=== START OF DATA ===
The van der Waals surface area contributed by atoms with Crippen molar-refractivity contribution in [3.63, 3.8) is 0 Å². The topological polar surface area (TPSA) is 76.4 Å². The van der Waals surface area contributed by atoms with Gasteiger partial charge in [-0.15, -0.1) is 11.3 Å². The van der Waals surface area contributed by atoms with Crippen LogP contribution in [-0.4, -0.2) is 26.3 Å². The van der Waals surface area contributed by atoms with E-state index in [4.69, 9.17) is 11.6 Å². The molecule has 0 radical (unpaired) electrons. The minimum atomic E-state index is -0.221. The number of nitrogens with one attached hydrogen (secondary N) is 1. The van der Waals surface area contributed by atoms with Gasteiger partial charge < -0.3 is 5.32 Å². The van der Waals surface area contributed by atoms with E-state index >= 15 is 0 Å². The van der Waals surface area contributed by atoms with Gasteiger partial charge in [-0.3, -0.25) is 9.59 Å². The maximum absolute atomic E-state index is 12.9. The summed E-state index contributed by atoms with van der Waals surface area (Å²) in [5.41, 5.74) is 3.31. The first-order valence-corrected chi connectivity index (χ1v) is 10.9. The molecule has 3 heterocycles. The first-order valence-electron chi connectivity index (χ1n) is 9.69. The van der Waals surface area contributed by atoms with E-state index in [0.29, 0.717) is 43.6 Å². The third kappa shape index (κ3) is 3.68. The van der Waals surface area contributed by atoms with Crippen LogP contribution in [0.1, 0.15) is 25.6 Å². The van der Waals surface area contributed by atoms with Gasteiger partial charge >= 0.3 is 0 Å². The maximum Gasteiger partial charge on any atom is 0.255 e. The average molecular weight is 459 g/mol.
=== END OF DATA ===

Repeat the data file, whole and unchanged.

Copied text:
The van der Waals surface area contributed by atoms with Crippen molar-refractivity contribution in [3.63, 3.8) is 0 Å². The topological polar surface area (TPSA) is 76.4 Å². The van der Waals surface area contributed by atoms with Gasteiger partial charge in [-0.15, -0.1) is 11.3 Å². The van der Waals surface area contributed by atoms with Crippen LogP contribution in [-0.4, -0.2) is 26.3 Å². The van der Waals surface area contributed by atoms with E-state index in [4.69, 9.17) is 11.6 Å². The molecule has 0 radical (unpaired) electrons. The minimum atomic E-state index is -0.221. The number of nitrogens with one attached hydrogen (secondary N) is 1. The van der Waals surface area contributed by atoms with Gasteiger partial charge < -0.3 is 5.32 Å². The van der Waals surface area contributed by atoms with E-state index >= 15 is 0 Å². The van der Waals surface area contributed by atoms with Gasteiger partial charge in [-0.3, -0.25) is 9.59 Å². The maximum absolute atomic E-state index is 12.9. The summed E-state index contributed by atoms with van der Waals surface area (Å²) in [5.41, 5.74) is 3.31. The first-order valence-corrected chi connectivity index (χ1v) is 10.9. The molecule has 3 heterocycles. The first-order valence-electron chi connectivity index (χ1n) is 9.69. The van der Waals surface area contributed by atoms with E-state index in [0.29, 0.717) is 43.6 Å². The third kappa shape index (κ3) is 3.68. The van der Waals surface area contributed by atoms with Crippen LogP contribution in [0.1, 0.15) is 25.6 Å². The van der Waals surface area contributed by atoms with Gasteiger partial charge >= 0.3 is 0 Å². The maximum Gasteiger partial charge on any atom is 0.255 e. The average molecular weight is 459 g/mol.